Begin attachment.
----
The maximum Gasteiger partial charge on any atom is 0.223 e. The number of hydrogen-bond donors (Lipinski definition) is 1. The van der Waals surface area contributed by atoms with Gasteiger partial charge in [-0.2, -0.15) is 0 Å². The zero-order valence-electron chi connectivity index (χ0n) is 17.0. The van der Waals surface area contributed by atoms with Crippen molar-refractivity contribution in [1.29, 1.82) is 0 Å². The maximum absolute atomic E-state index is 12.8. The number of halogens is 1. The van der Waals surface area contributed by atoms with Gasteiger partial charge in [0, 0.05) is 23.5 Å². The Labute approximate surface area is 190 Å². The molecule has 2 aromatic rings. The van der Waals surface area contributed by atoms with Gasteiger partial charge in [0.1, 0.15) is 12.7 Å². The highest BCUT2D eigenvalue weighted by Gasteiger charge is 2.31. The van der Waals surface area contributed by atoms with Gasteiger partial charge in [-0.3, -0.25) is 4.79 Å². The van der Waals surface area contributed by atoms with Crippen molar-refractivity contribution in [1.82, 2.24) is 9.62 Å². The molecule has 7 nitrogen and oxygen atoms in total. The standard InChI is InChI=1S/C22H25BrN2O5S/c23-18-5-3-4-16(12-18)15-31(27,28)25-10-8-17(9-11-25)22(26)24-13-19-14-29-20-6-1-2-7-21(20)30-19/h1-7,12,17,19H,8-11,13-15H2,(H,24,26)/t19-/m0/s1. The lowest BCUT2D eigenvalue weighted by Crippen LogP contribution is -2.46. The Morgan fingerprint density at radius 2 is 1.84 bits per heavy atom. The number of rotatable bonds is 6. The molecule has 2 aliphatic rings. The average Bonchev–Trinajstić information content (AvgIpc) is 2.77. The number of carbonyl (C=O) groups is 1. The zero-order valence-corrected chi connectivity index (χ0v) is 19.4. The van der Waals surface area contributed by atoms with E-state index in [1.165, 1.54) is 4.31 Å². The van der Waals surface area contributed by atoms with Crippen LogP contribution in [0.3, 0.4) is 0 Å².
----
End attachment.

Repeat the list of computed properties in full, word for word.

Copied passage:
The maximum Gasteiger partial charge on any atom is 0.223 e. The number of hydrogen-bond donors (Lipinski definition) is 1. The van der Waals surface area contributed by atoms with Gasteiger partial charge in [-0.2, -0.15) is 0 Å². The zero-order valence-electron chi connectivity index (χ0n) is 17.0. The van der Waals surface area contributed by atoms with Crippen molar-refractivity contribution in [1.29, 1.82) is 0 Å². The maximum absolute atomic E-state index is 12.8. The number of halogens is 1. The van der Waals surface area contributed by atoms with Gasteiger partial charge in [0, 0.05) is 23.5 Å². The Labute approximate surface area is 190 Å². The molecule has 2 aromatic rings. The van der Waals surface area contributed by atoms with Gasteiger partial charge in [0.1, 0.15) is 12.7 Å². The highest BCUT2D eigenvalue weighted by Gasteiger charge is 2.31. The van der Waals surface area contributed by atoms with Gasteiger partial charge in [-0.3, -0.25) is 4.79 Å². The van der Waals surface area contributed by atoms with Crippen molar-refractivity contribution in [1.82, 2.24) is 9.62 Å². The molecule has 7 nitrogen and oxygen atoms in total. The standard InChI is InChI=1S/C22H25BrN2O5S/c23-18-5-3-4-16(12-18)15-31(27,28)25-10-8-17(9-11-25)22(26)24-13-19-14-29-20-6-1-2-7-21(20)30-19/h1-7,12,17,19H,8-11,13-15H2,(H,24,26)/t19-/m0/s1. The lowest BCUT2D eigenvalue weighted by Crippen LogP contribution is -2.46. The Morgan fingerprint density at radius 2 is 1.84 bits per heavy atom. The number of rotatable bonds is 6. The molecule has 2 aliphatic rings. The average Bonchev–Trinajstić information content (AvgIpc) is 2.77. The number of carbonyl (C=O) groups is 1. The zero-order valence-corrected chi connectivity index (χ0v) is 19.4. The van der Waals surface area contributed by atoms with E-state index in [1.165, 1.54) is 4.31 Å². The van der Waals surface area contributed by atoms with Crippen LogP contribution in [0.3, 0.4) is 0 Å².